The National Rural Electric Cooperative Association (NRECA) said Jan. 12 that it will be listening to President Obama’s final State of the Union address carefully, especially when it comes to energy policy and federal mandates.
The president is scheduled to deliver the State of the Union speech Jan. 12 at 9 p.m. in the House Chamber at the U.S. Capitol.
Cooperatives serving many rural areas will have a tough time paying the cost of federal mandates, NRECA Interim CEO Jeffrey Connor said in a Jan. 12 news release.
“This is certainly the case with the U.S. Environmental Protection Agency’s (EPA) Clean Power Plan, the linchpin of the administration’s efforts to meet domestic and international commitments to address climate change,” Connor said.
“While it’s been suggested that the President tonight may ‘take a victory lap’ to celebrate the Paris climate agreement and EPA rule, co-ops and their member owners are left to foot the bill in the form of higher electricity costs and threats to reliability,” Connor goes on to say.
“Based on our latest analysis, we believe that co-ops’ total Clean Power Plan compliance costs will range from $13 billion to $28 billion over the 2022-2030 period. The Clean Power Plan is a serious threat to the economic health and vitality of rural America and jeopardizes co-ops’ ability to produce safe, affordable and reliable electricity,” Connor said.
The rule requires states to decrease power sector emissions of carbon dioxide (CO2) 32% by 2030.
NRECA is already one of the parties challenging the legality of the Clean Power Plan before the U.S. Court of Appeals for the District of Columbia Circuit. NRECA has also argued that the “limited safety valve” in the CO2 reduction plan is not adequate to ensure grid reliability.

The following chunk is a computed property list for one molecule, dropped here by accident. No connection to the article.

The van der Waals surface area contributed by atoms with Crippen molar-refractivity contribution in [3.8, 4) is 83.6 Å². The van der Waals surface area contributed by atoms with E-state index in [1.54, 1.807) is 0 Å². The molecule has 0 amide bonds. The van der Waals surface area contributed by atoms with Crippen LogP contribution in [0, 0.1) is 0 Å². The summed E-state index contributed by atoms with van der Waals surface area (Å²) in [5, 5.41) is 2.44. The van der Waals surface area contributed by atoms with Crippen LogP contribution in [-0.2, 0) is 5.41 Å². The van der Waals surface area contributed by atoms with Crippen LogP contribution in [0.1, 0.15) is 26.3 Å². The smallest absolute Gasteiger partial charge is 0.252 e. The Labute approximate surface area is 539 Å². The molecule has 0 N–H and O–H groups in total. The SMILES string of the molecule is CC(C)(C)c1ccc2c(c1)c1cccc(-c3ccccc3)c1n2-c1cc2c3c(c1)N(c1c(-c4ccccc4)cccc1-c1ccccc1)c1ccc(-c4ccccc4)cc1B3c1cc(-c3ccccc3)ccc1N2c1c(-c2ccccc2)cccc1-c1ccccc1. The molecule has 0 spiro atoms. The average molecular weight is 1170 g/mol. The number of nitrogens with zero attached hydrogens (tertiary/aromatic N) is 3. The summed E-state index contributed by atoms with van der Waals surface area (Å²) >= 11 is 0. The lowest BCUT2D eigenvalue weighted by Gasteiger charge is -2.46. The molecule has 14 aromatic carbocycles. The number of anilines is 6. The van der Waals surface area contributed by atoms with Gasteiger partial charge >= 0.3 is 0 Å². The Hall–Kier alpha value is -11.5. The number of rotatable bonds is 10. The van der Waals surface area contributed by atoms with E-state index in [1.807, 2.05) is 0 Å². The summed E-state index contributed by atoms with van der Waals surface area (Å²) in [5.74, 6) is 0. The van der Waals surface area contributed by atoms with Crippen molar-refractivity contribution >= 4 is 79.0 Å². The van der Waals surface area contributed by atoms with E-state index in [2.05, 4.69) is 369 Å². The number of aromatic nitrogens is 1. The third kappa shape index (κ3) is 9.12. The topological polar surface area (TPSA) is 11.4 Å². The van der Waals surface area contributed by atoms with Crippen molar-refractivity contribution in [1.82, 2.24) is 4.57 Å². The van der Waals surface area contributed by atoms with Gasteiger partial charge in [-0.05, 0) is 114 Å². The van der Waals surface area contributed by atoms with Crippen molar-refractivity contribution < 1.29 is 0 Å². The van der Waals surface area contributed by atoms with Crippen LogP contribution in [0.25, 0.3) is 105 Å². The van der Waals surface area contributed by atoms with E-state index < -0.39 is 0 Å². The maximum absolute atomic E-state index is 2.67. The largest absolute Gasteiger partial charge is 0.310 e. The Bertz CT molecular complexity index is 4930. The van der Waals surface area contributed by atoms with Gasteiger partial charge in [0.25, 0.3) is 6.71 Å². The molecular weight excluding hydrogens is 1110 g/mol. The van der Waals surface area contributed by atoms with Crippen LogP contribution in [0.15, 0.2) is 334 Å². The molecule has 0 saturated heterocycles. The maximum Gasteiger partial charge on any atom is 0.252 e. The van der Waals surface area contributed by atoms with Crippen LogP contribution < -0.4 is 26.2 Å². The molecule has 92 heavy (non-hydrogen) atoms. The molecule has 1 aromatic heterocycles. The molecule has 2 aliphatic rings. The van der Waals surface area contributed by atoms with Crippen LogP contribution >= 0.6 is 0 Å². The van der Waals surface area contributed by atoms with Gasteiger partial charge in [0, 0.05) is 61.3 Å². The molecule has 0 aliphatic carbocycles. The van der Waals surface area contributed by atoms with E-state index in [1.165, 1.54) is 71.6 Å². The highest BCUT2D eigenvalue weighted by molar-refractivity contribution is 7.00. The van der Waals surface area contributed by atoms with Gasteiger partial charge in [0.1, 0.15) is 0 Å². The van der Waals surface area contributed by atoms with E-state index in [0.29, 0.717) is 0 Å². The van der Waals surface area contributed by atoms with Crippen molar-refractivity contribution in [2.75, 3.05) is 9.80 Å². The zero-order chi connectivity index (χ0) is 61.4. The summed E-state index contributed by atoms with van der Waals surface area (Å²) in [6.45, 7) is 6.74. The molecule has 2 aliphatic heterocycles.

Cooperatives have, however, partnered with the administration on efforts to accelerate development and deployment of solar technologies. Cooperatives lead the industry in community solar, Connor said.
Co-ops already own or purchase about 16.5 GW of renewable energy capacity, with plans to add more in the pipeline. Co-ops have a similar track record on energy efficiency, Connor said. Nationally, 82% of electric co-ops offer some type of efficiency program.
“As the President begins his final year in office, we hope his administration keeps in mind the needs and interests of rural America and makes affordable and reliable electricity a top priority,” Connor said.
Connor has been acting as CEO of the rural cooperative organization since last August after CEO Jo Ann Emerson, a former member of Congress, suffered a brain hemorrhage while traveling. In November, the association’s board of directors changed his title from “acting” to “interim” CEO.
NRECA is the national organization that represents the nation’s more than 900 private, not-for-profit, consumer-owned electric cooperatives, which provide service to 42 million people in 47 states.